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This is a very technical and advanced explanation of tools. DRILL PRESS: A tall upright ... Stackers' Lounge forum

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    PhxBlue's Avatar
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    Garage Tools Explained.

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    This is a very technical and advanced explanation of tools.

    DRILL PRESS:
    A tall upright machine useful for suddenly snatching flat metal bar stock out of
    your hands so that it smacks you in the chest and flings your beer across the
    room, denting the freshly-painted vertical stabilizer which you had carefully set in the corner where nothing could get to it.

    WIRE WHEEL:
    Cleans paint off bolts and then throws them somewhere under the workbench with
    the speed of light. Also removes fingerprints and hard-earned calluses from
    fingers in about the time it takes you to say, "Oh sh--...."

    ELECTRIC HAND DRILL:
    Normally used for spinning pop rivets in their holes until you die of old age.

    SKILL SAW:
    A portable cutting tool used to make studs too short.

    PLIERS:
    Used to round off bolt heads. Sometimes used in the creation of blood-blisters.

    BELT SANDER:
    An electric sanding tool commonly used to convert minor touch-up jobs into major refinishing jobs.

    HACKSAW:
    One of a family of cutting tools built on the Ouija board principle.
    It transforms human energy into a crooked, unpredictable motion, and the more
    you attempt to influence its course, the more dismal your future becomes.

    VISE-GRIPS:
    Generally used after pliers to completely round off bolt heads. If nothing else
    is available, they can also be used to transfer intense welding heat to the palm of your hand.

    WELDING GLOVES:
    Heavy duty leather gloves used to prolong the conduction of intense welding heat
    to the palm of your hand.

    OXYACETYLENE TORCH:
    Used almost entirely for lighting various flammable objects in your shop on
    fire. Also handy for igniting the grease inside the wheel hub out of which you
    want to remove a bearing race.

    TABLE SAW:
    A large stationary power tool commonly used to launch wood projectiles for
    testing wall integrity.

    HYDRAULIC FLOOR JACK: Used for lowering an automobile to the
    ground after you have installed your new brake shoes, trapping the jack
    handle firmly under the bumper.

    EIGHT-FOOT LONG YELLOW PINE 2X4:
    Used for levering an automobile upward off of a trapped hydraulic
    jack handle.

    E-Z OUT BOLT AND STUD EXTRACTOR:
    A tool ten times harder than any known drill bit that snaps neatly off in bolt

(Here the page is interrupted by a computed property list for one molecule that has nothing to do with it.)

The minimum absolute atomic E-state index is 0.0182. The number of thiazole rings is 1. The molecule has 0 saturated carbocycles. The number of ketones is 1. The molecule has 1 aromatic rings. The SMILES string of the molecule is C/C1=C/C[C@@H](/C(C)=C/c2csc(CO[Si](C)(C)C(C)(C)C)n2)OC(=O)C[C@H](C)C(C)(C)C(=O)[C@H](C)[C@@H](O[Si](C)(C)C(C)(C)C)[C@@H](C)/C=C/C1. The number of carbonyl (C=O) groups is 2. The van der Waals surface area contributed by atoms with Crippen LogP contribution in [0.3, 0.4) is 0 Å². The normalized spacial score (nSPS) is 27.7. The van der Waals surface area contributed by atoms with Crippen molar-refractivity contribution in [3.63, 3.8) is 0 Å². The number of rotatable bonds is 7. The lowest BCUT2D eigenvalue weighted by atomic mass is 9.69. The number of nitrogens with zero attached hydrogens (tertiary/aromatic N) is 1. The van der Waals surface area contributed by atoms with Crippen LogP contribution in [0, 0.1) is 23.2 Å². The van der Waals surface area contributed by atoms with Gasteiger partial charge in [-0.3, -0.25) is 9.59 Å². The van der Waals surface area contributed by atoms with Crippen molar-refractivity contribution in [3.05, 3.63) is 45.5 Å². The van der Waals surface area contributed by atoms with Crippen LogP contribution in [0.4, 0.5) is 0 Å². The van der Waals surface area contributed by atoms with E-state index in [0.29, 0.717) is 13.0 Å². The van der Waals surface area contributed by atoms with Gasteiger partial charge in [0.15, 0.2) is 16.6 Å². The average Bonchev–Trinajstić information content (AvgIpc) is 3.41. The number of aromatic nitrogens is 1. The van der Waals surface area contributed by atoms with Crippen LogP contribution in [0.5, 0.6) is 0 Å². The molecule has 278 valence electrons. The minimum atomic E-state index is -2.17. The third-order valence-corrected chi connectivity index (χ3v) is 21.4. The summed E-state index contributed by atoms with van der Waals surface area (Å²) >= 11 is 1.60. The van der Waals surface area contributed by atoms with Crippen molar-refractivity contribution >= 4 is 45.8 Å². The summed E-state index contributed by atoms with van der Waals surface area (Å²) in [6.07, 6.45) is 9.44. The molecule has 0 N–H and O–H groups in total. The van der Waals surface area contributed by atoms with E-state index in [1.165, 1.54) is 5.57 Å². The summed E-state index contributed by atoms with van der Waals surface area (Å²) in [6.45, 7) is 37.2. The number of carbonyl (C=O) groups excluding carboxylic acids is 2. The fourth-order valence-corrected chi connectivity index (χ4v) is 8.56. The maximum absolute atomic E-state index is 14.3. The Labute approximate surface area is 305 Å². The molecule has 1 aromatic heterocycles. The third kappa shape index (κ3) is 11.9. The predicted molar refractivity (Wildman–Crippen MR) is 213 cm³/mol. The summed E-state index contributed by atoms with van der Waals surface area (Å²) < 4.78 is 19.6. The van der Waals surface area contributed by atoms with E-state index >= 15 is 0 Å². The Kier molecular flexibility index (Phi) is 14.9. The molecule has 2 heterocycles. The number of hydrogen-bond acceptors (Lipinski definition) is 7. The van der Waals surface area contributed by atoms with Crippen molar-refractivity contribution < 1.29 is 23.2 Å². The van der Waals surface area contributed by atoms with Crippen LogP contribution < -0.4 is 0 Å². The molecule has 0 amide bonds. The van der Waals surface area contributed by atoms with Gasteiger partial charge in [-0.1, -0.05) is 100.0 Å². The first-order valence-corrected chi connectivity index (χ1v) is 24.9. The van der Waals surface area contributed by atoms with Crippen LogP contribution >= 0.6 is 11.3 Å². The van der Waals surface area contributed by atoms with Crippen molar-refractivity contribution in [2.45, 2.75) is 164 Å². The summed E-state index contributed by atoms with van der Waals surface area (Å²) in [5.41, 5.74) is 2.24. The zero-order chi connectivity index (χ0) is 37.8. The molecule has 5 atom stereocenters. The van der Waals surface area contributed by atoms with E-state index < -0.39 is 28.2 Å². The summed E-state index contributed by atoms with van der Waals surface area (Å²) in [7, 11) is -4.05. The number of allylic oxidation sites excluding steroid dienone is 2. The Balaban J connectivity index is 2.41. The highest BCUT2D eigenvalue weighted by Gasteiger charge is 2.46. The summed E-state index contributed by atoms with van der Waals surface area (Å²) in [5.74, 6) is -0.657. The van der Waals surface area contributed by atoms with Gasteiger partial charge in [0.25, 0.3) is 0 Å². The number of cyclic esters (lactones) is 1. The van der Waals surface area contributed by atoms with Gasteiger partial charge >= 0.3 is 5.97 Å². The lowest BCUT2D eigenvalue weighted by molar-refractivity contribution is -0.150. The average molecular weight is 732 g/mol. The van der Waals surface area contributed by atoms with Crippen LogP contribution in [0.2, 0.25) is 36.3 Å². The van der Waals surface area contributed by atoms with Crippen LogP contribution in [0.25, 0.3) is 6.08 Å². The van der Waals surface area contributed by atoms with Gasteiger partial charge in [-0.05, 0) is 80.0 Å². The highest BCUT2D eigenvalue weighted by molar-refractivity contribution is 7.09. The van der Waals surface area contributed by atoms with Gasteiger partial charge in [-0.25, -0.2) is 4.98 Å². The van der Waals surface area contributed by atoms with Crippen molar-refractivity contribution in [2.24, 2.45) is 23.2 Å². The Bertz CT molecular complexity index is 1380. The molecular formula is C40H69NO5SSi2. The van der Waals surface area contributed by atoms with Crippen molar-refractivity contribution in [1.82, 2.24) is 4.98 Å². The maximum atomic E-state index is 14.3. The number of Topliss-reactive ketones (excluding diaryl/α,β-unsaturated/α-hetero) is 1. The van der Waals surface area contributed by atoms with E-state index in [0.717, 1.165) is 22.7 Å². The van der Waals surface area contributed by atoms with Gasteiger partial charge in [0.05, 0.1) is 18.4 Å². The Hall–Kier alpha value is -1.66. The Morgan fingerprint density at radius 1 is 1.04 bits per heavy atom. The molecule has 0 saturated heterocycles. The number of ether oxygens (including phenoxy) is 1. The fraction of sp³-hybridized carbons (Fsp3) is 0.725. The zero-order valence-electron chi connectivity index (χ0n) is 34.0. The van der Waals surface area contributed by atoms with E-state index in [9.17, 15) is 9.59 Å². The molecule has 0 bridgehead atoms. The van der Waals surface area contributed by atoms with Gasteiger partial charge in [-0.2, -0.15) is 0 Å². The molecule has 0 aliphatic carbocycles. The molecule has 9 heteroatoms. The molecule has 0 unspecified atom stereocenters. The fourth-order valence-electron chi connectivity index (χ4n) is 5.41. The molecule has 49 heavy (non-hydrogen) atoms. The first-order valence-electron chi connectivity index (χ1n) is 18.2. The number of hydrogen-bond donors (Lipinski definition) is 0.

holes thereby ending any possible future use.

    BAND SAW:
    A large stationary power saw primarily used by most shops to cut good aluminum
    sheet into smaller pieces that more easily fit into the trash can after you cut
    on the inside of the line instead of the outside edge.

    TWO-TON ENGINE HOIST:
    A tool for testing the maximum tensile strength of everything you forgot to
    disconnect.

    CRAFTSMAN 1/2 x 24-INCH SCREWDRIVER:
    A very large pry bar that inexplicably has an accurately machined screwdriver
    tip on the end opposite the handle.

    AVIATION METAL SNIPS:
    See hacksaw.

    PHILLIPS SCREWDRIVER:
    Normally used to stab the vacuum seals under lids or for opening old-style
    paper-and-tin oil cans and splashing oil on your shirt; but can also be used, as
    the name implies, to strip out Phillips screw heads.

    STRAIGHT SCREWDRIVER:
    A tool for opening paint cans. Sometimes used to convert common slotted screws
    into non-removable screws.

    PRY BAR:
    A tool used to crumple the metal surrounding that clip or bracket you needed to
    remove in order to replace a 50 cent part.

    HOSE CUTTER:
    A tool used to make hoses too short.

    HAMMER:
    Originally employed as a weapon of war, the hammer nowadays is used as a kind of
    divining rod to locate the most expensive parts adjacent the object we are
    trying to hit, quite often your thumb.

    MECHANIC'S KNIFE:
    Used to open and slice through the contents of cardboard cartons delivered to
    your front door; works particularly well on contents such as seats, vinyl
    records, liquids in plastic bottles, collector magazines , refund checks, and
    rubber or plastic parts. Especially useful for slicing work clothes, but only
    while in use.

    DAMMIT TOOL:
    Any handy tool that you grab and throw across the garage while yelling "DAMMIT"
    at the top of your lungs. It is also, most often, the next tool that you will need.

  2. #2
    chatster18's Avatar
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    That's hillarious!!!

    ~via BB (wap.pinstack.com)~

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    Anela808's Avatar
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    Haha, that is so funny! I have about 15 dammit tools. Hammers in my home are also known as finger-smashers and anything slightly heavy is called a hammer...podagee style!

    ~via BB (wap.pinstack.com)~

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    rickerb69's Avatar
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    Haha!! Niiiiice

  5. #5
    monica.simons's Avatar
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    OMG I laughed me ssa OFF! THat was the funniest thing EVA....I am saving this and forwarding to my family members!!
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